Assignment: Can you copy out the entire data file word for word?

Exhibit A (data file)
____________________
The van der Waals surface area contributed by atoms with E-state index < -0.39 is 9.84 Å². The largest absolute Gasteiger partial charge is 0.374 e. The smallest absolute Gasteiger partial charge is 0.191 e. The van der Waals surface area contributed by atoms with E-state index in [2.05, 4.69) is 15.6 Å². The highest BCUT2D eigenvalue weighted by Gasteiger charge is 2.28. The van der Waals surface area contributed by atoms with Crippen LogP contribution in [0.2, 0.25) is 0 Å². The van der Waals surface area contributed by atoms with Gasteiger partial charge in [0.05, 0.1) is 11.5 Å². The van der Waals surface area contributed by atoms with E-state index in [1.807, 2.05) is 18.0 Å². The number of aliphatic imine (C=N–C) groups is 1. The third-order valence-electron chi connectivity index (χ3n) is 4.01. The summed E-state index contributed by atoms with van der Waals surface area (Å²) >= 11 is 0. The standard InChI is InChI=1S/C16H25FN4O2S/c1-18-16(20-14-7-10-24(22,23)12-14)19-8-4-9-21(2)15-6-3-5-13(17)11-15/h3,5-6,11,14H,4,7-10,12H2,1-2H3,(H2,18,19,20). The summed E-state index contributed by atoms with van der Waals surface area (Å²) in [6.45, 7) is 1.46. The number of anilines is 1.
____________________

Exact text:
The van der Waals surface area contributed by atoms with E-state index < -0.39 is 9.84 Å². The largest absolute Gasteiger partial charge is 0.374 e. The smallest absolute Gasteiger partial charge is 0.191 e. The van der Waals surface area contributed by atoms with E-state index in [2.05, 4.69) is 15.6 Å². The highest BCUT2D eigenvalue weighted by Gasteiger charge is 2.28. The van der Waals surface area contributed by atoms with Crippen LogP contribution in [0.2, 0.25) is 0 Å². The van der Waals surface area contributed by atoms with Gasteiger partial charge in [0.05, 0.1) is 11.5 Å². The van der Waals surface area contributed by atoms with E-state index in [1.807, 2.05) is 18.0 Å². The number of aliphatic imine (C=N–C) groups is 1. The third-order valence-electron chi connectivity index (χ3n) is 4.01. The summed E-state index contributed by atoms with van der Waals surface area (Å²) >= 11 is 0. The standard InChI is InChI=1S/C16H25FN4O2S/c1-18-16(20-14-7-10-24(22,23)12-14)19-8-4-9-21(2)15-6-3-5-13(17)11-15/h3,5-6,11,14H,4,7-10,12H2,1-2H3,(H2,18,19,20). The summed E-state index contributed by atoms with van der Waals surface area (Å²) in [6.45, 7) is 1.46. The number of anilines is 1.